Re: Why multiple exposure (was Re: (Gum) Tonal scale)

From: Yves Gauvreau ^lt;>
Date: 11/29/05-12:56:44 AM Z
Message-id: <023801c5f4b2$0f920130$0100a8c0@BERTHA>


I appreciate your effort in writing this as my own experience in writing is
almost painful but I must also say my comprehension of english is almost as
limited as that of a well educated chimp...

I'm sorry but I don't understand half of what you say below. I'll try to
point out those confusing areas.


----- Original Message -----
From: "Judy Seigel" <>
To: <>
Sent: Monday, November 28, 2005 11:28 PM
Subject: Re: Why multiple exposure (was Re: (Gum) Tonal scale)

> On Mon, 28 Nov 2005, Yves Gauvreau wrote:
> > I made some test of my own and I got about 6 to 8 steps (Stouffer 21
> > dependent (as expected) on the gum pigment mix I used. I didn't measure
> > densities but I think everyone knows each step correspond to
> CUT....
> > So I guess my real question then is how come all the fuss about multiple
> > exposure that many seem to favor for gum prints???
> Yves, I think the intervening replies have addressed your question, but
> permit me to add my own thoughts as I read the above...
> If you are getting 6 to 8 steps in a gum print with one coat and a
> tonal range that satisfies you pictorially, I suspect you are wasting your
> time on this list. You could be out in the world walking on water-- and
> running workshops.

I really got 8 STEPS not STOPS and I don't understand what could be the
magic about that?

> My other thought as I kept on reading was that when I run the world no one
> who hasn't done, oh, say 50 gum tests on their own (perhaps using the "gum
> entry exercise" I used to give classes -- and could swear I put somewhere
> in P-F, about which more in a moment) is NOT allowed to discuss "theory"
> and "principles" here, or anywhere. That's because you get into so many
> abstruse issues that simply do not apply, but hold over from silver
> gelatin, that the only recourse is to retreat in dismay.

This may be clear to most but not to this chimp...

> It is THESE discussions (seems to me) that make gum seem so queer, so
> whimsical, so devilishly complex. In the actual practice, if you start
> simple, and do NOT expect "rules" for "best" or "correct" or "right"
> print, and dismiss all theory in advance, it's quite simple.

This is all true and all right, small steps can get you far but I feel I
need to know where I'm going before I start walking. In my case this is true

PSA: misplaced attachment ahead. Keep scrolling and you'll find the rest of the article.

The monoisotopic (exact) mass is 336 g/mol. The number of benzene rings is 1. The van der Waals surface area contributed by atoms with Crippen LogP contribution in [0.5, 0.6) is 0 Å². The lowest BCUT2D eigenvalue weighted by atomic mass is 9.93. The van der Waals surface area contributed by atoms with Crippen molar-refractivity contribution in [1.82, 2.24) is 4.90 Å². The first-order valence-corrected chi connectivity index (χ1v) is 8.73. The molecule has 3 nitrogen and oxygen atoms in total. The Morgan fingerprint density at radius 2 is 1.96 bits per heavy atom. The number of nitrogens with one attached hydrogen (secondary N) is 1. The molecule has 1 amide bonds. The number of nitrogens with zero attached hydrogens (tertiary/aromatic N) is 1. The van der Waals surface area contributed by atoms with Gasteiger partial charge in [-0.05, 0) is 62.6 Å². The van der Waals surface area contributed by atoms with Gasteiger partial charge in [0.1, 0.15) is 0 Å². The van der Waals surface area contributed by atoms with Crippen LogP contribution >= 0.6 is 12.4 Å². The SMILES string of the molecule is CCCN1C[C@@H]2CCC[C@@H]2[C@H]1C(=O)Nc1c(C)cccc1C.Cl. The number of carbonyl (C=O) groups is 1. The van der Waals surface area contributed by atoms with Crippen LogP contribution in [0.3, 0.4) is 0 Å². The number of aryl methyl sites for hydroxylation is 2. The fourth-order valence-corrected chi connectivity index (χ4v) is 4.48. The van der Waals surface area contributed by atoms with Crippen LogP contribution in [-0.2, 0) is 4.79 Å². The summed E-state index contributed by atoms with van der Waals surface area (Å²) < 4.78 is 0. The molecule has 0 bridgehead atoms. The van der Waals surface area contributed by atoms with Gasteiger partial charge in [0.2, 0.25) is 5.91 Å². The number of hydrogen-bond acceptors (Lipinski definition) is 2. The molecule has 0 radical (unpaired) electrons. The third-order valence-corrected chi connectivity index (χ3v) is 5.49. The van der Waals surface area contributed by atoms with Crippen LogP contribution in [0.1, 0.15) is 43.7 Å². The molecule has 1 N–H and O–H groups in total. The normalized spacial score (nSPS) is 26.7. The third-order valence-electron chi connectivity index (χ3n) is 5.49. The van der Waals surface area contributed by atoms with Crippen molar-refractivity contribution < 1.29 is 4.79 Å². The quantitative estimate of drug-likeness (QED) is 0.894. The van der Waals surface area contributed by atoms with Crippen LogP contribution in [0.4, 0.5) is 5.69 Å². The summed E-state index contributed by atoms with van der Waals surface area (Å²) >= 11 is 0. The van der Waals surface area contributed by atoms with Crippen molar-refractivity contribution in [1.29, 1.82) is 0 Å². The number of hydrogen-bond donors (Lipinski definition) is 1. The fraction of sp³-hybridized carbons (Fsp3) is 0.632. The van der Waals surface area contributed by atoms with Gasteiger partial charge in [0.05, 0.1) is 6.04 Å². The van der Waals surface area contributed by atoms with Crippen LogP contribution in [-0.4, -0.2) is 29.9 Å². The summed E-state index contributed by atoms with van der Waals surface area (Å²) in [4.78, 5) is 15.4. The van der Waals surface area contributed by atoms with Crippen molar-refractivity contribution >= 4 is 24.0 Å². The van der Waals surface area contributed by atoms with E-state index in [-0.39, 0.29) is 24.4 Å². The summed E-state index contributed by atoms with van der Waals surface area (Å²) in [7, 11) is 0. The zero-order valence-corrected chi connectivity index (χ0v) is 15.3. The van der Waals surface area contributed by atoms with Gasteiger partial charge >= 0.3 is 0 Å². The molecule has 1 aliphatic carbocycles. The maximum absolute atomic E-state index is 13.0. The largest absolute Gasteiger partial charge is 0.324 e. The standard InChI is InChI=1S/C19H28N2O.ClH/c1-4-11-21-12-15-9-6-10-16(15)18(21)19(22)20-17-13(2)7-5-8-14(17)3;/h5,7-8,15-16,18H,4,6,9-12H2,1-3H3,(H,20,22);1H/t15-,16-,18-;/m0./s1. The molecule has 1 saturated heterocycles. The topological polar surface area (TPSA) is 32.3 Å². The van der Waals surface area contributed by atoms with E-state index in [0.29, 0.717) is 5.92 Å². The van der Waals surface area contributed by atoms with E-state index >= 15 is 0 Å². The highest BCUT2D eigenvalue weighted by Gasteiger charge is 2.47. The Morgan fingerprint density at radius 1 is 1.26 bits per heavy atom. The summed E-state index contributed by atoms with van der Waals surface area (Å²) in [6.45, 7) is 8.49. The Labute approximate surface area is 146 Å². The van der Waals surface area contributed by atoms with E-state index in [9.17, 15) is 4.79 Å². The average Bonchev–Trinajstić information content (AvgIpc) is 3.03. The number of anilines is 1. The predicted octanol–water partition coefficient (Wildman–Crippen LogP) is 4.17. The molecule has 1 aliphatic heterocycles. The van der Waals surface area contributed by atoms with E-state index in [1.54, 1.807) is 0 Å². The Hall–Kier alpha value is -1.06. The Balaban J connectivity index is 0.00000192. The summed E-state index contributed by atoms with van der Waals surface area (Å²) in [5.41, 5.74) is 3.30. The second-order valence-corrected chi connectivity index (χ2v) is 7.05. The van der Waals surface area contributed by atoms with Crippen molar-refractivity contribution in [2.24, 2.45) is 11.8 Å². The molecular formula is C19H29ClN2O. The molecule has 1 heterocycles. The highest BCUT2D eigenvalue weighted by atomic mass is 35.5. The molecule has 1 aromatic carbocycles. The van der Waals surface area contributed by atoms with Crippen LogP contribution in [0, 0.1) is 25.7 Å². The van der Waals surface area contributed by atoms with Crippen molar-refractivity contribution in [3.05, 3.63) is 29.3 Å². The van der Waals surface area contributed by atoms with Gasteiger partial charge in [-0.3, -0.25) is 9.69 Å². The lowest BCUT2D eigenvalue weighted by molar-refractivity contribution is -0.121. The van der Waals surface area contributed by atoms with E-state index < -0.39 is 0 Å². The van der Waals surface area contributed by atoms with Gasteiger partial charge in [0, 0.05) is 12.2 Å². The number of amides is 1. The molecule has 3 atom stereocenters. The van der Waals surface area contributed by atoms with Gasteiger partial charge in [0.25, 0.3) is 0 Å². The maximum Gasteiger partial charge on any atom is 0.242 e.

both figuratively and in reality.

> Here's the entry exercise:
> Mix a standard emulsion, say a pea sized lump of a good simple pigment
> (thalo blue is usually trouble free) in a good brand, with 30 drops gum
> arabic, 15 drops concentrated am di & 15 drops water. Coat a piece of
> unsized unshrunk Rives BFK (or paper of your choice, that you know is
> "good for gum") and when dry cut into 3 strips. Expose all strips the
> same UNDER A 21-STEP (NOT a random-density pictorial negative) say 3
> minutes in your normal UV light. Develop first section for 20 minutes, 2nd
> section for 3 hours, and 3rd section for 18 hours or overnight.
> Now study the results and COMPARE number of steps, density, smoothness of
> tone, color, delicacy of the numbers printed, and whatever. This should
> give an outline of the (what is it, see saw? balance? correlation?) of
> exposure and development which underpins the medium.
> Your first test may have too much or too little exposure, or too much,too
> little pigment, etc... So you adjust. But a few rounds of this exercise
> show the principles and the rest will probably fall into place.
> You can do a test like this comparing sized, unsized paper, and other
> variables but total confusion should vanish...
> As for those three-coat prints, again that's a convention but with a
> rationale -- in the early days, gum prints were usually monochrome black,
> even with several coats. The tradition was, begin with (say), a warm black
> fairly light on pigment for a long exposure to fill in your highlights --
> tho shadows will of course be too light. Next coat would be more pigment
> less exposure and a neutral black, for neutral midtones. Last coat, cool
> black (add blue) for cool shadows, more pigment, less exposure (so you
> don't fill in those highlights).

That maybe the problem, I'm always thinking of monochrome gum prints maybe
not exactly black and white but in varying shades of rich dark browns. I
would even add only one at a time for now.

I think it's easy to figure out that any small change applied to a single
coat as a quasi exponetial effect with each successive coat. Complexity
builds up quite fast that way, maybe before digital negs where used I could
understand the rational for multi coats but with those diginegs I don't see
the necessity of multiple coats for true monochrome prints.As soon as one
want anything more then a monochrome print it's obvious we need more then
one coat, no question about that.

> Or, you could do cool highlights, warm shadows. Whatever. Check Paul
> Anderson in his Pictorial Photography book, ca. 1935. I knew a guy who
> did these so precisesly folks who didn't know gum took the prints for
> platinum. (Of course they were idiots, but... aren't we all out of our
> depth?)
> Judy
Received on Tue Nov 29 00:57:38 2005

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